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Forces and Motion Midterm Review

  1. Jan 21, 2008 #1
    [SOLVED] Forces and Motion Midterm Review

    1. The problem statement, all variables and given/known data

    A bulldoezer drags a log weighing 500N along a rough surface/ The cable attached to the log makes an angle of 30 degress with the ground. The coefficient of static friction between the log and the ground is 0.500. What minimum tension is required in the cable in order for the log to begin to move?

    2. Relevant equations

    Ffriction = (coefficient of static friction)(Fnormal)

    3. The attempt at a solution

    OK after creating a free body diagram I wrote the equations for the sum of the forces in the X and Y dimensions.

    FY = Fg (500) + Ftension(sin30) = Fnormal
    FX = Ftension(cos30) - Ffriction = ma

    Thus, after a lot of substituting and finding the friction, I came out with an answer of 1866.03 Newtons. I don't know what the correct answer should be; I think I'm relatively close, as I recieved a 15/20 for work, etc. Can someone help me find the answer?
  2. jcsd
  3. Jan 21, 2008 #2
    I believe your Fx and Fy equations are set up incorrectly. We're dealing with static friction, and thus zero acceleration in the x-direction.With respect to the y-coordinate, your weight will be pointing in the negative direction, and the normal and Ty forces will point in the positive y-direction. Does this help?
  4. Jan 21, 2008 #3
    I think so... does that mean:
    FX = Ften(cos30) - Ffric = ma (0)


    FY = Ften(sin30) + Fnormal - Fg = ma
  5. Jan 21, 2008 #4
    Yes, except for the 'ma' in the Fy equation. The object does not accelerate vertically. Let me know if you get stuck.
  6. Jan 21, 2008 #5
    Well at first I thought that I needed to combine the equations; I got something like this:

    FX equation rewritten:
    Ften = Ffric/cos30 -->

    FY with substitution of FX equation in Ften:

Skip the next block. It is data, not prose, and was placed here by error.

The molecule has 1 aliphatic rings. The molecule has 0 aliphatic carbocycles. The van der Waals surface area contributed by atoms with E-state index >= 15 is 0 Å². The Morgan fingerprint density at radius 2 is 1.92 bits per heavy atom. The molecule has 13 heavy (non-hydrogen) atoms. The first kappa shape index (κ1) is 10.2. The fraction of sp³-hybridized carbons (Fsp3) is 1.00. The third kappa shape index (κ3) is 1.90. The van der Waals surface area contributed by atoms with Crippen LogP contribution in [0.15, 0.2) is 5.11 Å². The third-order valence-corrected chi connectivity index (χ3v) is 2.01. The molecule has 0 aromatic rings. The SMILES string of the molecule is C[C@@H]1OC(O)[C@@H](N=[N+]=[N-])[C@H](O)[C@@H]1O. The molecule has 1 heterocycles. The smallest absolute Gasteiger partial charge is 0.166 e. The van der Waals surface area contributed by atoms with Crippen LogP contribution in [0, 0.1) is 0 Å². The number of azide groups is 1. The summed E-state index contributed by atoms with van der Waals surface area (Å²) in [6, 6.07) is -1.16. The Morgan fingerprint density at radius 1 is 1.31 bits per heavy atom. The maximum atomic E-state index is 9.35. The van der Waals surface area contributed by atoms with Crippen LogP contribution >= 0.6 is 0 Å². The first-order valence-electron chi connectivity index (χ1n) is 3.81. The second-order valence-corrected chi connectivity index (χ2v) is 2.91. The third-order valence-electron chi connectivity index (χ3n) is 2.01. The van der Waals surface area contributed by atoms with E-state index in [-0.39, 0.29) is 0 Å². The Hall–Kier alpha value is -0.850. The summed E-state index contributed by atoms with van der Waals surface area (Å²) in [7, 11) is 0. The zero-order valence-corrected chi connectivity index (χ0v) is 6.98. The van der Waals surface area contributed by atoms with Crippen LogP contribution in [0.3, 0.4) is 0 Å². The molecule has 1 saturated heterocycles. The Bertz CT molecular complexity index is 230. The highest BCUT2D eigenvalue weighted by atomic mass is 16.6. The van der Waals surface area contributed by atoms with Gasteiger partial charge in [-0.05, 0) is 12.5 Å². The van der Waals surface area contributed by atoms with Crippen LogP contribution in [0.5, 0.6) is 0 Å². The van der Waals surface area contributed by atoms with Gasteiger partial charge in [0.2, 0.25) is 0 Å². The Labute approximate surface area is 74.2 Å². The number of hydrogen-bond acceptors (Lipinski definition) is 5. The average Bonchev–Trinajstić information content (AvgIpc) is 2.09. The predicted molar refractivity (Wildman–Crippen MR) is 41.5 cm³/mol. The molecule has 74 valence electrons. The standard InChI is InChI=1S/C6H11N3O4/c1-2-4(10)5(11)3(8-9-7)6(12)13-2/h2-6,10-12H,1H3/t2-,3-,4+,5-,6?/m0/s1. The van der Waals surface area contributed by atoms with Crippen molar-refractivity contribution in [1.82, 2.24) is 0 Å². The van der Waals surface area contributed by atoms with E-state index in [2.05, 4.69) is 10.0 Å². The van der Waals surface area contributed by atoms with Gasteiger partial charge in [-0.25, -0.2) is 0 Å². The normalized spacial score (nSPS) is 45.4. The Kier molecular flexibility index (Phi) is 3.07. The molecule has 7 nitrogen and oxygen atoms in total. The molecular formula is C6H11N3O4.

(Ffric/cos30)sin30 + Fnormal - Fg = 0

    However, I have two variables because I only know the friction coefficient.
    Also, wouldn't there be acceleration in the Y? That is, gravity's acceleration acting on the log?
  7. Jan 21, 2008 #6
    It would be best to solve for the normal force in your original Fy equation in terms of the tension T. Knowing that [tex] f = \mu(F_{norm}) [/tex], you can plug in the normal force for the Fx equation, and solve for the tension T.

    And yes, the force due to gravity is acting on the log, and in turn we have the presence of the normal force. As a result we have is zero net acceleration in the y direction (and the x-direction too).
  8. Jan 21, 2008 #7
    I'm not sure I follow you on that; I don't know the Fnormal or the Ffriction, and I need one of them plus the static friction coefficient to find the other, right? Normally, Fnormal would just equal Fg, but since there's the Ftension(sin30) force, that also has to be taken into account, right?
  9. Jan 21, 2008 #8
    You have two equations and two unknowns, which is sufficient. Place the following equation in terms of T, solving for Fnormal:

    FY = Ften(sin30) + Fnormal - Fg = 0

    Now you will have eliminated one unknown. Plug Fnormal into your equation:

    FX = Ften(cos30) - Ffric = 0

    which translates to

    FX = Ften(cos30) - (coeff. of fric.)(Fnormal) = 0

    right? Now you can solve for the tension.
  10. Jan 21, 2008 #9
    Hang on, I had a burst of realization; how about this:

    Fnormal = 500N - 0.5Ftension
    Ffriction = 0.866Ftension

    Ffriction = (coefficient)(Fnormal)
    0.866Ftention = (0.500)(500N - 0.5Ftention)
    Ftention = 224.014N
  11. Jan 21, 2008 #10
    I'm afraid that I'm not following your reasoning. You have Fnormal = 500N - 0.5Ftension, but it should be Fnormal = 500N - Ftension(sin30). Now you can plug that into FX = Ften(cos30) - (coeff. of fric.)(Fnormal) = 0, and solve for the tension. Right?
  12. Jan 21, 2008 #11
    See, I took my original FY equation, FY = Ften(sin30) + Fnormal - Fg = 0 and rearranged it to Fnormal = Fg - Ften(sin), or FN = 500 - 0.5Ften.
    Then I took my original FX equation, FX = Ften(cos30) - Ffric = 0 and rearranged it to Ffriction = Ften(cos30), or Ffric = 0.866Ften.

    Then, since I had Ffriction and Fnormal in terms of Ftension, I plugged them into my Ffriction = (coefficient)(Fnormal) equation and solved for Ftension
  13. Jan 21, 2008 #12
    Where did the 0.866 come from in Ffric = 0.866Ften?
  14. Jan 21, 2008 #13
    0.866 is the cosine of 30 degress. Also, 0.5 is the sine of 30, not to be confused with the coefficient of static friction, 0.500.
  15. Jan 21, 2008 #14
    Ok gotcha. You're answer is correct, just remember to put it in sig figs :)
  16. Jan 21, 2008 #15
    It is?! Thanks so much! I'm not so great at physics, but I'm trying. And thank God my teacher doesn't care about sig figs, one less thing to worry about.
  17. Jan 21, 2008 #16
    Haha. You're welcome, keep up the good work :)
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